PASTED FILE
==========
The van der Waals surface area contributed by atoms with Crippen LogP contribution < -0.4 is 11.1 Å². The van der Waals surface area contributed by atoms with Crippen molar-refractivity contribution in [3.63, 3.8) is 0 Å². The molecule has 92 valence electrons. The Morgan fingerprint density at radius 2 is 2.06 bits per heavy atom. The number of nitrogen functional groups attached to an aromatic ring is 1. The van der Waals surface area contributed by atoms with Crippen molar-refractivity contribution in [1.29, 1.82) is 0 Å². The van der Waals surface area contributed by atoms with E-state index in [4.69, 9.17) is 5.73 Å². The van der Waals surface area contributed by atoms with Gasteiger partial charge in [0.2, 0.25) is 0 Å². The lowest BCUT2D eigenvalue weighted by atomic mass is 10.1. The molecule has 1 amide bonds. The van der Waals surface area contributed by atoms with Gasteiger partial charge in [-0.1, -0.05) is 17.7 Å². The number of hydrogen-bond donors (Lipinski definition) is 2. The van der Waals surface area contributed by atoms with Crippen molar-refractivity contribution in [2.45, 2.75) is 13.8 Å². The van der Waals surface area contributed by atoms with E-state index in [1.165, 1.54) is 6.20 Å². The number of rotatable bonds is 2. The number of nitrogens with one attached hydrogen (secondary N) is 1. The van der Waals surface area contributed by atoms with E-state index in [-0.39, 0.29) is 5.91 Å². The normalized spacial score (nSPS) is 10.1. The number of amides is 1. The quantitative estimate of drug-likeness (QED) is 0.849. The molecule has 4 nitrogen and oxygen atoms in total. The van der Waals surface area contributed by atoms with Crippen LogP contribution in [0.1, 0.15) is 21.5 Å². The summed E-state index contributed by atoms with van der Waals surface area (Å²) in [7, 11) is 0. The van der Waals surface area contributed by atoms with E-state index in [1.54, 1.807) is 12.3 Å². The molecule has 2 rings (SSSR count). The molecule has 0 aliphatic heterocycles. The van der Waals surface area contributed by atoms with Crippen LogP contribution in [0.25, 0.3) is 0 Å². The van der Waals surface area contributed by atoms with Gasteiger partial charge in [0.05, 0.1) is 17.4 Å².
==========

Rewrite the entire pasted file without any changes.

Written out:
The van der Waals surface area contributed by atoms with Crippen LogP contribution < -0.4 is 11.1 Å². The van der Waals surface area contributed by atoms with Crippen molar-refractivity contribution in [3.63, 3.8) is 0 Å². The molecule has 92 valence electrons. The Morgan fingerprint density at radius 2 is 2.06 bits per heavy atom. The number of nitrogen functional groups attached to an aromatic ring is 1. The van der Waals surface area contributed by atoms with Crippen molar-refractivity contribution in [1.29, 1.82) is 0 Å². The van der Waals surface area contributed by atoms with E-state index in [4.69, 9.17) is 5.73 Å². The van der Waals surface area contributed by atoms with Gasteiger partial charge in [0.2, 0.25) is 0 Å². The lowest BCUT2D eigenvalue weighted by atomic mass is 10.1. The molecule has 1 amide bonds. The van der Waals surface area contributed by atoms with Gasteiger partial charge in [-0.1, -0.05) is 17.7 Å². The number of hydrogen-bond donors (Lipinski definition) is 2. The van der Waals surface area contributed by atoms with Crippen molar-refractivity contribution in [2.45, 2.75) is 13.8 Å². The van der Waals surface area contributed by atoms with E-state index in [1.165, 1.54) is 6.20 Å². The number of rotatable bonds is 2. The number of nitrogens with one attached hydrogen (secondary N) is 1. The van der Waals surface area contributed by atoms with E-state index in [-0.39, 0.29) is 5.91 Å². The normalized spacial score (nSPS) is 10.1. The number of amides is 1. The quantitative estimate of drug-likeness (QED) is 0.849. The molecule has 4 nitrogen and oxygen atoms in total. The van der Waals surface area contributed by atoms with Crippen LogP contribution in [0.1, 0.15) is 21.5 Å². The summed E-state index contributed by atoms with van der Waals surface area (Å²) in [7, 11) is 0. The van der Waals surface area contributed by atoms with E-state index in [1.54, 1.807) is 12.3 Å². The molecule has 2 rings (SSSR count). The molecule has 0 aliphatic heterocycles. The van der Waals surface area contributed by atoms with Crippen LogP contribution in [0.25, 0.3) is 0 Å². The van der Waals surface area contributed by atoms with Gasteiger partial charge in [0.05, 0.1) is 17.4 Å².